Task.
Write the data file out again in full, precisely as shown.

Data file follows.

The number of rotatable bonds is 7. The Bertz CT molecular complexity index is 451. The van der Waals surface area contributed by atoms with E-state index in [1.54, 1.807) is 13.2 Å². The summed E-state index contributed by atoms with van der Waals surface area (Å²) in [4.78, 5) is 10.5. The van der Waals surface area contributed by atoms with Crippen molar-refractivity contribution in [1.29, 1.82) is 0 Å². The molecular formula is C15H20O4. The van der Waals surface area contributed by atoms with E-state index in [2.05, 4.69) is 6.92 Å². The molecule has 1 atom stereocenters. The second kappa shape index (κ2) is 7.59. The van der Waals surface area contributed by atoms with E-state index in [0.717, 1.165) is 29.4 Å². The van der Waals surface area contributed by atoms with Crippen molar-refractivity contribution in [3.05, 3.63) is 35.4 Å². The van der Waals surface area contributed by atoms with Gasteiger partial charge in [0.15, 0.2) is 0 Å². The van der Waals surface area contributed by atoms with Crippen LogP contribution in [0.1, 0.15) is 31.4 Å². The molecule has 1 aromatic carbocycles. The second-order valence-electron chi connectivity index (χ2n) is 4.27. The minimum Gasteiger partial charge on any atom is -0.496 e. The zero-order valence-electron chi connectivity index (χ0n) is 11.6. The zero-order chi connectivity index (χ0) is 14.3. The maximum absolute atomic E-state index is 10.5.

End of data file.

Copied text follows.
The number of rotatable bonds is 7. The Bertz CT molecular complexity index is 451. The van der Waals surface area contributed by atoms with E-state index in [1.54, 1.807) is 13.2 Å². The summed E-state index contributed by atoms with van der Waals surface area (Å²) in [4.78, 5) is 10.5. The van der Waals surface area contributed by atoms with Crippen molar-refractivity contribution in [1.29, 1.82) is 0 Å². The molecular formula is C15H20O4. The van der Waals surface area contributed by atoms with E-state index in [2.05, 4.69) is 6.92 Å². The molecule has 1 atom stereocenters. The second kappa shape index (κ2) is 7.59. The van der Waals surface area contributed by atoms with E-state index in [0.717, 1.165) is 29.4 Å². The van der Waals surface area contributed by atoms with Crippen molar-refractivity contribution in [3.05, 3.63) is 35.4 Å². The van der Waals surface area contributed by atoms with Gasteiger partial charge in [0.15, 0.2) is 0 Å². The van der Waals surface area contributed by atoms with Crippen LogP contribution in [0.1, 0.15) is 31.4 Å². The molecule has 1 aromatic carbocycles. The second-order valence-electron chi connectivity index (χ2n) is 4.27. The minimum Gasteiger partial charge on any atom is -0.496 e. The zero-order valence-electron chi connectivity index (χ0n) is 11.6. The zero-order chi connectivity index (χ0) is 14.3. The maximum absolute atomic E-state index is 10.5.